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Cumbria charity in homeless warning

Although the homeless figure in Carlisle has remained steady for the last six years, the Cumbria Law Centre says more and more people are being pushed to the edge.

Homelessness is defined as not having a permanent roof, and about 1200 people fall into this category each year.

More than a third of all homeless people in Carlisle are aged between 16 and 24, and the charity argues that the problem is that they can't get into housing in the first place.

"People who are coming into dangerous levels of rent arrears is certainly a growing problem. That's a culmination of welfare reform and a difficult economic environment.

"We also see a lot of people who can't get into housing in the first place often quite young people with low paid jobs."

– Pete Moran, Cumbria Law Centre

Carlisle City Council is currently working with local charities to finalise its plans to reduce homelessness. It will focus on the prevention of homelessness.

"Anyone at any time could find themselves homeless and what we're trying to do is prevent people from becoming homeless.

"If someone feels they're going to become homeless get in touch and we'll work with them and put a package together to help prevent them finding themselves on the street or homeless."

– Jane Meek, Director of Economic Development at Carlisle City Council

You can find out more about the council's initiative here.

For support in dealing with youth homelessness, you can visit the national DePaul UK website, as well as the new Cumbrian Nightstop website.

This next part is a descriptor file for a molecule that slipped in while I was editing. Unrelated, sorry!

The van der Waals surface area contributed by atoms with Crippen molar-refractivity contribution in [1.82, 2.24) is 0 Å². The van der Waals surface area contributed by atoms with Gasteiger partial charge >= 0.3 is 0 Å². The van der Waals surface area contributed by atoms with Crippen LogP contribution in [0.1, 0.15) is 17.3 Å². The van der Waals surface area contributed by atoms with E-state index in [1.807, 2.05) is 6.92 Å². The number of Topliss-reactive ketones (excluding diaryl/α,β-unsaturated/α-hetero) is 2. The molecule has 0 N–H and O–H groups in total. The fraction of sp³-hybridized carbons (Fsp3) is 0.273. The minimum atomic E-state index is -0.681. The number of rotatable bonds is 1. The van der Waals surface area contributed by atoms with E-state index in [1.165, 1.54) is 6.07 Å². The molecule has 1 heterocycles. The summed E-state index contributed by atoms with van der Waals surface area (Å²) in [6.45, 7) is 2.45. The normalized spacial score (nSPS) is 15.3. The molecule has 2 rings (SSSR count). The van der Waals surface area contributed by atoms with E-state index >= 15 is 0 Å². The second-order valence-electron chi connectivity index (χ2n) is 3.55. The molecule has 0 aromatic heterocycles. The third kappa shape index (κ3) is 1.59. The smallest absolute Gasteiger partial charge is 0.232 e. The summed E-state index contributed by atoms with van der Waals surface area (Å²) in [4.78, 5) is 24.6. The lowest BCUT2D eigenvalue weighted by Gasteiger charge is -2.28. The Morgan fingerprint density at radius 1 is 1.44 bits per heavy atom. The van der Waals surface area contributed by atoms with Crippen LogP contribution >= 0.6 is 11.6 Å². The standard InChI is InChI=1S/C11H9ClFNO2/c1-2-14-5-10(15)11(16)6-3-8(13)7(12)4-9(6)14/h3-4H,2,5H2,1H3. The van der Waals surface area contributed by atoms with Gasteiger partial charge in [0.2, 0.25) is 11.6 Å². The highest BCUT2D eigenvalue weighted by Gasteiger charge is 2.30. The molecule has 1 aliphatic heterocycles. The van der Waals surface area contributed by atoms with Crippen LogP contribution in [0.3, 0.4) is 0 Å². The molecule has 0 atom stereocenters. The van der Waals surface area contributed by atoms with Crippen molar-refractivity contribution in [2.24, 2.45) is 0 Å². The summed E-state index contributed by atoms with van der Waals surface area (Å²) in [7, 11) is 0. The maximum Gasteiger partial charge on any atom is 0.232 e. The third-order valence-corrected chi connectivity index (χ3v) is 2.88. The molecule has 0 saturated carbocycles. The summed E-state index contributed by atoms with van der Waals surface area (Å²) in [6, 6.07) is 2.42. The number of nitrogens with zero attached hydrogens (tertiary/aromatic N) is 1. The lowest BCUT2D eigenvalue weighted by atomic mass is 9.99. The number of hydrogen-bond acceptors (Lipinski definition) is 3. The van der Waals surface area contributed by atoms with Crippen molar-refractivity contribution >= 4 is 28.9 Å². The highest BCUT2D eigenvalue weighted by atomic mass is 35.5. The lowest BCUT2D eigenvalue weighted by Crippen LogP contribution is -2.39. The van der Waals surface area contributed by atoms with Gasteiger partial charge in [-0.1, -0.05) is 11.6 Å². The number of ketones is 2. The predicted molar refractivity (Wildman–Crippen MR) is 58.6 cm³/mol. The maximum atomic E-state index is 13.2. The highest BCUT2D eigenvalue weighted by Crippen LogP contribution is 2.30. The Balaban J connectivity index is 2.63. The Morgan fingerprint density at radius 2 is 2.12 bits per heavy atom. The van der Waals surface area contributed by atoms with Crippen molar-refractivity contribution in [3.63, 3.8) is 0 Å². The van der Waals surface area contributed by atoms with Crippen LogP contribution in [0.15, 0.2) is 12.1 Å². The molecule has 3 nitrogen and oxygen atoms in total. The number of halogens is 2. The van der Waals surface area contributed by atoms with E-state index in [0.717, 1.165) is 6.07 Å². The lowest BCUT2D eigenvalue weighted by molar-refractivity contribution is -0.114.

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Carlisle councillors discuss homelessness

Councillors in Carlisle are discussing how to tackle homelessness in the city.

For the last six years, twelve hundred people have contacted the authorities for housing advice annually.

An average of 35 percent of those homeless in Carlisle are young people aged between 16 and 25.

Some of the causes of homelessness cited are:

  • relationship breakdown (29%)
  • loss of rented accommodation (22%).

Carlisle Council meets to discuss homelessness

Councillors in Carlisle will meet today to discuss the issue of homelessness in the city and how it can be tackled over the next five years.

The council claims that all key priorities outlined within Carlisle’s homelessness strategy for 2008-2013 were achieved.

Although the number of people sleeping on the streets is relatively low, the council believes that many people are forced to stay on friend's sofas.

It says housing provision in the city over the coming years will be an important factor in addressing homelessness.

Carlisle City Council staff sickness up

The Civic Centre Credit: ITV Border News

The high rate of sickness among staff at Carlisle City Council is under the spotlight today.

The local authority will meet this morning to discuss why the number of people taking time off has gone up by more than a quarter since this time last year.

Stress and depression are said to be factors.

Consultation on Carlisle's development starts today

Public consultation starts today on the future of Carlisle's Rickergate area.

One proposal includes the demolition of the Civic Centre to make way for a new shopping centre.

It's a proposal under consideration by the city council as part of a local plan for development in the city centre.

The transformation is part of a number of developments that could be made across Carlisle up until 2030.

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Carlisle's Civic Centre may be demolished

The Civic Centre, home of Carlisle City Council, may be replaced by shops Credit: ITV Border

Carlisle's Civic Centre could be knocked down to make way for a new shopping centre.

It is one of the proposals under consideration by the city council as part of a local plan for development in the city centre.

The framework outlines a number of developments that could be made across Carlisle, with a timeframe up until the year 2030.

The plan goes out for consideration on Monday.

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